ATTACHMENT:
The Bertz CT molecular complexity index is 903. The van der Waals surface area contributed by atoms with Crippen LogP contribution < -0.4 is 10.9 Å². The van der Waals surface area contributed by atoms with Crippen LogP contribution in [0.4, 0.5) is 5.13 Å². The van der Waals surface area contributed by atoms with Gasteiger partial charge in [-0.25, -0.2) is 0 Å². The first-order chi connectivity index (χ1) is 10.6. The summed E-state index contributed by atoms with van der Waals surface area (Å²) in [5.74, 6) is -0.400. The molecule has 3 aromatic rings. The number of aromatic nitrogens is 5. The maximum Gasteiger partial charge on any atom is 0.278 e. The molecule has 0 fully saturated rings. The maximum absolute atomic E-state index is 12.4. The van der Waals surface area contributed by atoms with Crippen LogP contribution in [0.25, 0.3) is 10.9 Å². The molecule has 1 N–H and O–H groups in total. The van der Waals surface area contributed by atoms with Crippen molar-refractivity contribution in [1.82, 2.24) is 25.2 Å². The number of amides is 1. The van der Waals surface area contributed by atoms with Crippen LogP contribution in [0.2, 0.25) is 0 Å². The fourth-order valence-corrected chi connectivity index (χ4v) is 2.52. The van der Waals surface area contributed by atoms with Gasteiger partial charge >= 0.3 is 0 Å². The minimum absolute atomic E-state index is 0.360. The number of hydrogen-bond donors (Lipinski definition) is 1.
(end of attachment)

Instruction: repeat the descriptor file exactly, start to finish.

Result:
The Bertz CT molecular complexity index is 903. The van der Waals surface area contributed by atoms with Crippen LogP contribution < -0.4 is 10.9 Å². The van der Waals surface area contributed by atoms with Crippen LogP contribution in [0.4, 0.5) is 5.13 Å². The van der Waals surface area contributed by atoms with Gasteiger partial charge in [-0.25, -0.2) is 0 Å². The first-order chi connectivity index (χ1) is 10.6. The summed E-state index contributed by atoms with van der Waals surface area (Å²) in [5.74, 6) is -0.400. The molecule has 3 aromatic rings. The number of aromatic nitrogens is 5. The maximum Gasteiger partial charge on any atom is 0.278 e. The molecule has 0 fully saturated rings. The maximum absolute atomic E-state index is 12.4. The van der Waals surface area contributed by atoms with Crippen LogP contribution in [0.25, 0.3) is 10.9 Å². The molecule has 1 N–H and O–H groups in total. The van der Waals surface area contributed by atoms with Crippen molar-refractivity contribution in [1.82, 2.24) is 25.2 Å². The number of amides is 1. The van der Waals surface area contributed by atoms with Crippen LogP contribution in [0.2, 0.25) is 0 Å². The fourth-order valence-corrected chi connectivity index (χ4v) is 2.52. The van der Waals surface area contributed by atoms with Gasteiger partial charge >= 0.3 is 0 Å². The minimum absolute atomic E-state index is 0.360. The number of hydrogen-bond donors (Lipinski definition) is 1.